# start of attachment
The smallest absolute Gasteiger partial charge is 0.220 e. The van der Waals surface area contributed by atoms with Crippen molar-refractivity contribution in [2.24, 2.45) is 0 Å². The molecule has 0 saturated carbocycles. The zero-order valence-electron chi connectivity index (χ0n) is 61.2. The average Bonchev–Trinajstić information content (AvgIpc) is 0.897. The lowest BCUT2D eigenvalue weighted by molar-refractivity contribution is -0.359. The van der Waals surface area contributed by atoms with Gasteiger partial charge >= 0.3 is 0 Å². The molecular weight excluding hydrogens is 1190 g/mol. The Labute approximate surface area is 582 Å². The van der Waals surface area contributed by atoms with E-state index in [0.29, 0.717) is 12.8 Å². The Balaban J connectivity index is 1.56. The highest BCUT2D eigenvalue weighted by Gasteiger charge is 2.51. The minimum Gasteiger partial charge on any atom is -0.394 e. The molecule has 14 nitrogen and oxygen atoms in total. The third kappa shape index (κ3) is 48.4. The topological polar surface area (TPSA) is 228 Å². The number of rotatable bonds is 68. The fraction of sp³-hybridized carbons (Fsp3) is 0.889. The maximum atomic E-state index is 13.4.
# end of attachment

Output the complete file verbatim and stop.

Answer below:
The smallest absolute Gasteiger partial charge is 0.220 e. The van der Waals surface area contributed by atoms with Crippen molar-refractivity contribution in [2.24, 2.45) is 0 Å². The molecule has 0 saturated carbocycles. The zero-order valence-electron chi connectivity index (χ0n) is 61.2. The average Bonchev–Trinajstić information content (AvgIpc) is 0.897. The lowest BCUT2D eigenvalue weighted by molar-refractivity contribution is -0.359. The van der Waals surface area contributed by atoms with Gasteiger partial charge >= 0.3 is 0 Å². The molecular weight excluding hydrogens is 1190 g/mol. The Labute approximate surface area is 582 Å². The van der Waals surface area contributed by atoms with E-state index in [0.29, 0.717) is 12.8 Å². The Balaban J connectivity index is 1.56. The highest BCUT2D eigenvalue weighted by Gasteiger charge is 2.51. The minimum Gasteiger partial charge on any atom is -0.394 e. The molecule has 14 nitrogen and oxygen atoms in total. The third kappa shape index (κ3) is 48.4. The topological polar surface area (TPSA) is 228 Å². The number of rotatable bonds is 68. The fraction of sp³-hybridized carbons (Fsp3) is 0.889. The maximum atomic E-state index is 13.4.